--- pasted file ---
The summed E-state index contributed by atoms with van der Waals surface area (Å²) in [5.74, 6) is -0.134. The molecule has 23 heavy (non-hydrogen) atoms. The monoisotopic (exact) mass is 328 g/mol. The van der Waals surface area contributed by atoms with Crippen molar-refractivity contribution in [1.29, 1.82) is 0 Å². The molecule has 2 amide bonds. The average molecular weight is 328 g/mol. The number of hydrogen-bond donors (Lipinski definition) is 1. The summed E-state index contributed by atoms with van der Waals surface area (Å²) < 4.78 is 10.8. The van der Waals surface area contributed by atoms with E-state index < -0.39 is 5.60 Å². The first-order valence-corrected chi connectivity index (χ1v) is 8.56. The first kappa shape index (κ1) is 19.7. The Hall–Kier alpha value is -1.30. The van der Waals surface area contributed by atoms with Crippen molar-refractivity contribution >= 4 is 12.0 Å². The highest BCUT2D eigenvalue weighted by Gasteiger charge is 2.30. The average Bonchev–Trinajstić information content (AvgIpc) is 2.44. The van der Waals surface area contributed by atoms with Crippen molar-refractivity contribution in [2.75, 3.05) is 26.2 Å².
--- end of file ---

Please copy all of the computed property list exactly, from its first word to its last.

The summed E-state index contributed by atoms with van der Waals surface area (Å²) in [5.74, 6) is -0.134. The molecule has 23 heavy (non-hydrogen) atoms. The monoisotopic (exact) mass is 328 g/mol. The van der Waals surface area contributed by atoms with Crippen molar-refractivity contribution in [1.29, 1.82) is 0 Å². The molecule has 2 amide bonds. The average molecular weight is 328 g/mol. The number of hydrogen-bond donors (Lipinski definition) is 1. The summed E-state index contributed by atoms with van der Waals surface area (Å²) < 4.78 is 10.8. The van der Waals surface area contributed by atoms with E-state index < -0.39 is 5.60 Å². The first-order valence-corrected chi connectivity index (χ1v) is 8.56. The first kappa shape index (κ1) is 19.7. The Hall–Kier alpha value is -1.30. The van der Waals surface area contributed by atoms with Crippen molar-refractivity contribution >= 4 is 12.0 Å². The highest BCUT2D eigenvalue weighted by Gasteiger charge is 2.30. The average Bonchev–Trinajstić information content (AvgIpc) is 2.44. The van der Waals surface area contributed by atoms with Crippen molar-refractivity contribution in [2.75, 3.05) is 26.2 Å².